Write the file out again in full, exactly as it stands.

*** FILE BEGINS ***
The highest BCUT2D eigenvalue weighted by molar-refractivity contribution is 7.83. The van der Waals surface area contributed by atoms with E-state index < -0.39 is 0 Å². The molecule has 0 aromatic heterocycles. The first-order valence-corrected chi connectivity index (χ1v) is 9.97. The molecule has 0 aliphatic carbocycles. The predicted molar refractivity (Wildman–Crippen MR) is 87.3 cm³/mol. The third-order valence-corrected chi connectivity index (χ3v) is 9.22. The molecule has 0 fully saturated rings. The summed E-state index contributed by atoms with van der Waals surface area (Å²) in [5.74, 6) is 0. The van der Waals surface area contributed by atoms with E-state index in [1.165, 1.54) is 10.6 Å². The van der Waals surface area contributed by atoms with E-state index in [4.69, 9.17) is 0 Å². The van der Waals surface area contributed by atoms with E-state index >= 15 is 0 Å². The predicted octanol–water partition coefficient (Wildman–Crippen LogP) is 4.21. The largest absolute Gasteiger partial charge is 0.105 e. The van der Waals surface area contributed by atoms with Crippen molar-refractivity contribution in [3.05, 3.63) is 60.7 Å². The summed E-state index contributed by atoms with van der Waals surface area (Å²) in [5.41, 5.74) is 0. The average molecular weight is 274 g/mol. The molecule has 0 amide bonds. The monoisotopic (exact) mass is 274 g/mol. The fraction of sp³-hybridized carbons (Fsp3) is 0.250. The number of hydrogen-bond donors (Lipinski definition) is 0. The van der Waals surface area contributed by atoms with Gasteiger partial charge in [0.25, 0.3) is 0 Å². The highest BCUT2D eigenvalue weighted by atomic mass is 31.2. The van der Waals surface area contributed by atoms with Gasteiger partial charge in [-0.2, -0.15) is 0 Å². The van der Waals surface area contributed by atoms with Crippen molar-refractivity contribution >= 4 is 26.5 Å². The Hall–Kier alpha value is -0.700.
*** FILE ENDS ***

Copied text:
The highest BCUT2D eigenvalue weighted by molar-refractivity contribution is 7.83. The van der Waals surface area contributed by atoms with E-state index < -0.39 is 0 Å². The molecule has 0 aromatic heterocycles. The first-order valence-corrected chi connectivity index (χ1v) is 9.97. The molecule has 0 aliphatic carbocycles. The predicted molar refractivity (Wildman–Crippen MR) is 87.3 cm³/mol. The third-order valence-corrected chi connectivity index (χ3v) is 9.22. The molecule has 0 fully saturated rings. The summed E-state index contributed by atoms with van der Waals surface area (Å²) in [5.74, 6) is 0. The van der Waals surface area contributed by atoms with E-state index in [1.165, 1.54) is 10.6 Å². The van der Waals surface area contributed by atoms with E-state index in [4.69, 9.17) is 0 Å². The van der Waals surface area contributed by atoms with E-state index >= 15 is 0 Å². The predicted octanol–water partition coefficient (Wildman–Crippen LogP) is 4.21. The largest absolute Gasteiger partial charge is 0.105 e. The van der Waals surface area contributed by atoms with Crippen molar-refractivity contribution in [3.05, 3.63) is 60.7 Å². The summed E-state index contributed by atoms with van der Waals surface area (Å²) in [5.41, 5.74) is 0. The average molecular weight is 274 g/mol. The molecule has 0 amide bonds. The monoisotopic (exact) mass is 274 g/mol. The fraction of sp³-hybridized carbons (Fsp3) is 0.250. The number of hydrogen-bond donors (Lipinski definition) is 0. The van der Waals surface area contributed by atoms with Gasteiger partial charge in [0.25, 0.3) is 0 Å². The highest BCUT2D eigenvalue weighted by atomic mass is 31.2. The van der Waals surface area contributed by atoms with Gasteiger partial charge in [-0.2, -0.15) is 0 Å². The van der Waals surface area contributed by atoms with Crippen molar-refractivity contribution >= 4 is 26.5 Å². The Hall–Kier alpha value is -0.700.